Is a Herniated Disc causing my neck or back pain?

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Is a Herniated Disc causing my neck or back pain?

Herniated Disc Symptoms & Treatment Options

Separating our vertebrae are tiny, gel-filled cushions known as intervertebral discs. Intervertebral discs function to connect our spinal vertebrae and provide impact absorption between the adjacent bones of our spine. A herniated disc occurs when the exterior casing of this protective disc breaks open or cracks, releasing its jelly-like interior into the spinal canal. A ruptured disc often collapses upon itself, pinching nearby nerves and diminishing the spine’s ability to absorb compressive forces.

When we are young, our intervertebral discs are resilient and rubbery. However, as we age, our discs deflate from the ever-increasing impact of everyday wear and tear. As our discs degenerate, they undergo adverse changes. They lose their elasticity, suffer dehydration, and become more prone to disc herniation. An unexpected injury, such as a car accident, can cause these changes to occur instantaneously—instead of over the course of decades.

In addition, our vertebrae contain built-in passages that allow our nerves to fan out from the spinal cord to other regions of our body. These nerves dictate movement, sensation, and our awareness of pain. When these openings become obstructed because of herniated disc material, our spinal nerves often become pinched. Nerve impingement not only generates a great deal of pain, but can also lead to loss of sensation and motor control in our extremities.

Fortunately, herniated or slipped discs are highly treatable. At the Advanced Spine Center, our team of herniated disc experts uses innovative, minimally invasive, and individualized treatment plans to secure relief for thousands of patients with ruptured discs each year.

Symptoms of a Herniated Disc

The symptoms of a herniated disc can range from unnoticeable to severe. Some people never even notice that they have a herniated disc, whereas others experience debilitating pain or limited mobility. When symptoms are present, the location of the disc rupture often determines how symptoms appear. Herniated discs are most common in the lumbar spine (or lower back), because this region of the torso bears the brunt of the upper body’s weight. However, disc herniation can also occur in the cervical (neck) region—or less commonly—in the thoracic (mid-back) segment of the spine.

Regardless of the location of your injury, however, common warning signs of disc herniation include:

  • Pain that increases with the movement of your limbs
  • Pain that increases with the extension and compression of your back
  • Muscular weakness or inflammation near the site of disc herniation
  • An aching, burning, or tingling sensation in the muscles or limbs
  • Walking even a short distance aggravates your pain
  • Discomfort that worsens exponentially when engaging in strenuous activity
  • Pain that shoots into the arms (radiculopathy) or legs (sciatica)

Worried that your symptoms might suggest the presence of a herniated disc? At the Advanced Spine Center, we believe that everyone deserves a comprehensive and considerate approach to spine health. Our award-winning Top Doctors include Patient’s Choice and Compassionate Doctor award recipients. Contact the Advanced Spine Center today at (973) 538-0900 to receive personalized care from one of our distinguished surgeons.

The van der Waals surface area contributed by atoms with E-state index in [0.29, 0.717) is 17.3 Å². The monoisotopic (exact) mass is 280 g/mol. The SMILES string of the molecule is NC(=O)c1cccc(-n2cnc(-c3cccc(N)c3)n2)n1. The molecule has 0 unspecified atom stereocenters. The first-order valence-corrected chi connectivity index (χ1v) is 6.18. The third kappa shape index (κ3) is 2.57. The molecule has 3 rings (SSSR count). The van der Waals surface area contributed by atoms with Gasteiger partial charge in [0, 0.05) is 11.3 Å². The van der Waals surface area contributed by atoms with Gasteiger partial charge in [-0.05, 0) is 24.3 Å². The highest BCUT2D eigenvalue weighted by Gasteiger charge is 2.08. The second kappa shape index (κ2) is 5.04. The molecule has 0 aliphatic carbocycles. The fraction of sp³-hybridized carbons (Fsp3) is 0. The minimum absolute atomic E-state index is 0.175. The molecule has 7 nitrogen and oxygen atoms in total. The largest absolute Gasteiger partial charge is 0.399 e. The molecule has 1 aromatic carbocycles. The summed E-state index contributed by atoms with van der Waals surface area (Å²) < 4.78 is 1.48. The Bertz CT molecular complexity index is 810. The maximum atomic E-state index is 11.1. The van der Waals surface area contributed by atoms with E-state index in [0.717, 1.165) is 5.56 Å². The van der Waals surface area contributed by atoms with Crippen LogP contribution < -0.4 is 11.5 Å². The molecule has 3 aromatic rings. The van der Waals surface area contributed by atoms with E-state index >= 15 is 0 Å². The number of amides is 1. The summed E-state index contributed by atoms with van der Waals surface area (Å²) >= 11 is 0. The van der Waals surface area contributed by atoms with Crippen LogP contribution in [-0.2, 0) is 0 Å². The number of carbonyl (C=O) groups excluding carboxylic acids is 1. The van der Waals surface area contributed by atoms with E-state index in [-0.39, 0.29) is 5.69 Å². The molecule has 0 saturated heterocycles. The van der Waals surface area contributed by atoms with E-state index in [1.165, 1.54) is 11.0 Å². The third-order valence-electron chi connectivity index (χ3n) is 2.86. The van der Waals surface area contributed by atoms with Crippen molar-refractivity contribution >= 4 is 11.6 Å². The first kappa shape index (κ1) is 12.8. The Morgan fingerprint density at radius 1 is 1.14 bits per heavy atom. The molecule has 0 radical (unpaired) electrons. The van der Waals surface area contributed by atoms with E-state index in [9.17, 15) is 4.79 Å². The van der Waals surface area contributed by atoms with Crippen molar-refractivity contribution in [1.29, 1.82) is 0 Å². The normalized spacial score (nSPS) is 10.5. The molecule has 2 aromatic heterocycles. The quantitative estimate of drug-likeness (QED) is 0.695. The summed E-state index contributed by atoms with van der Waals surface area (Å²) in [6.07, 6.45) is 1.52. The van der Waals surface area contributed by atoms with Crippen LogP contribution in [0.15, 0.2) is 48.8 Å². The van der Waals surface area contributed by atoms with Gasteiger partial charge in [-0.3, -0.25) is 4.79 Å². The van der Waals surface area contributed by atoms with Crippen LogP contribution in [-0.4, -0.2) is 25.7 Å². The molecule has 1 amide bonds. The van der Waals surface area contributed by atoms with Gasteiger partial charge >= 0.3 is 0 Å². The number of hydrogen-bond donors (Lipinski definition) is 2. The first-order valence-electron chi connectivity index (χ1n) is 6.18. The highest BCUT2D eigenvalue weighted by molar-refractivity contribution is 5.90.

Diagnosing a Herniated Disc

Herniated discs are a fairly common condition, especially for patients who are 65 years of age or older.

Regardless of your age, however: When you start experiencing herniated disc symptoms, it’s important to see a doctor for a physical exam. The source of your pain will be determined, which will involve an examination of your muscular strength and nerve function. You may also be asked to move certain ways and the affected area will be palpated, or touched. Additionally, your doctor will take a medical history and may perform X-rays, MRI scans, CT scans, or discograms.

The appropriate treatment will be determined. This is important since the ultimate complication of a herniated disc is saddle anesthesia, which occurs when sensation is lost in the backs of the legs, the inner thighs, and around the rectum. While the symptoms can improve, there is also the chance that they will worsen. If you find that you can’t perform activities like you used to, it’s time to seek medical attention.

Herniated Disc Treatment Options

Physical Therapy

A combination of bed rest and physical therapy is usually the suggested course of action for many patients with a herniated disc. A break from strenuous physical activity combined with the strengthening of target muscle groups is often sufficient to alleviate pain.

Pain Management

Non-steroidal or anti-inflammatory drugs can also assist in rehabilitation by relieving pain and enabling you to return to your daily activities while your herniated disc is healing. Epidural injections at the site of the herniated disc can also provide effective relief.

An artificial disc replacement is often recommended to provide pain relief for a herniated disc that occurs in the cervical (neck) region of the spine. During this procedure, your doctor removes and replaces the damaged disc with an artificial model.

A microdiscectomy is a minimally invasive procedure in which your surgeon removes herniated disc material from the site of a ruptured disc. Extracting the contents of a herniated disc allows for the decompression of pinched nerves that are causing painful symptoms.

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